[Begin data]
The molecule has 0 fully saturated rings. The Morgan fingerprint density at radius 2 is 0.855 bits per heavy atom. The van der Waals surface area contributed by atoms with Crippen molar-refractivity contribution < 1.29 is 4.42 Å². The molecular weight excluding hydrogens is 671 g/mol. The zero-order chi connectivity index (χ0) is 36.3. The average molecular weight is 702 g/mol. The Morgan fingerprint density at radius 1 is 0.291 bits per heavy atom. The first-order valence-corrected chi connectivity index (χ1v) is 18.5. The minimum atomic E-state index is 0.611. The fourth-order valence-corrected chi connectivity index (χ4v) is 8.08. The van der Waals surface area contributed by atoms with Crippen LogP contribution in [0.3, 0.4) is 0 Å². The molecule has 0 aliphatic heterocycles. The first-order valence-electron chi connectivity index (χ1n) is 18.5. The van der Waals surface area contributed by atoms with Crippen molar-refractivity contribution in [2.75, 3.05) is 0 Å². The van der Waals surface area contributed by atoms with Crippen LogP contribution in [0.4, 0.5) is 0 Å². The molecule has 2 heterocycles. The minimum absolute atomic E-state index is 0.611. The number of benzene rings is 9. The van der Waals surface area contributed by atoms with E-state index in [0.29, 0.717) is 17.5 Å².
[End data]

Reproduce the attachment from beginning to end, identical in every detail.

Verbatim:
The molecule has 0 fully saturated rings. The Morgan fingerprint density at radius 2 is 0.855 bits per heavy atom. The van der Waals surface area contributed by atoms with Crippen molar-refractivity contribution < 1.29 is 4.42 Å². The molecular weight excluding hydrogens is 671 g/mol. The zero-order chi connectivity index (χ0) is 36.3. The average molecular weight is 702 g/mol. The Morgan fingerprint density at radius 1 is 0.291 bits per heavy atom. The first-order valence-corrected chi connectivity index (χ1v) is 18.5. The minimum atomic E-state index is 0.611. The fourth-order valence-corrected chi connectivity index (χ4v) is 8.08. The van der Waals surface area contributed by atoms with Crippen LogP contribution in [0.3, 0.4) is 0 Å². The molecule has 0 aliphatic heterocycles. The first-order valence-electron chi connectivity index (χ1n) is 18.5. The van der Waals surface area contributed by atoms with Crippen molar-refractivity contribution in [2.75, 3.05) is 0 Å². The van der Waals surface area contributed by atoms with Crippen LogP contribution in [0.4, 0.5) is 0 Å². The molecule has 2 heterocycles. The minimum absolute atomic E-state index is 0.611. The number of benzene rings is 9. The van der Waals surface area contributed by atoms with E-state index in [0.29, 0.717) is 17.5 Å².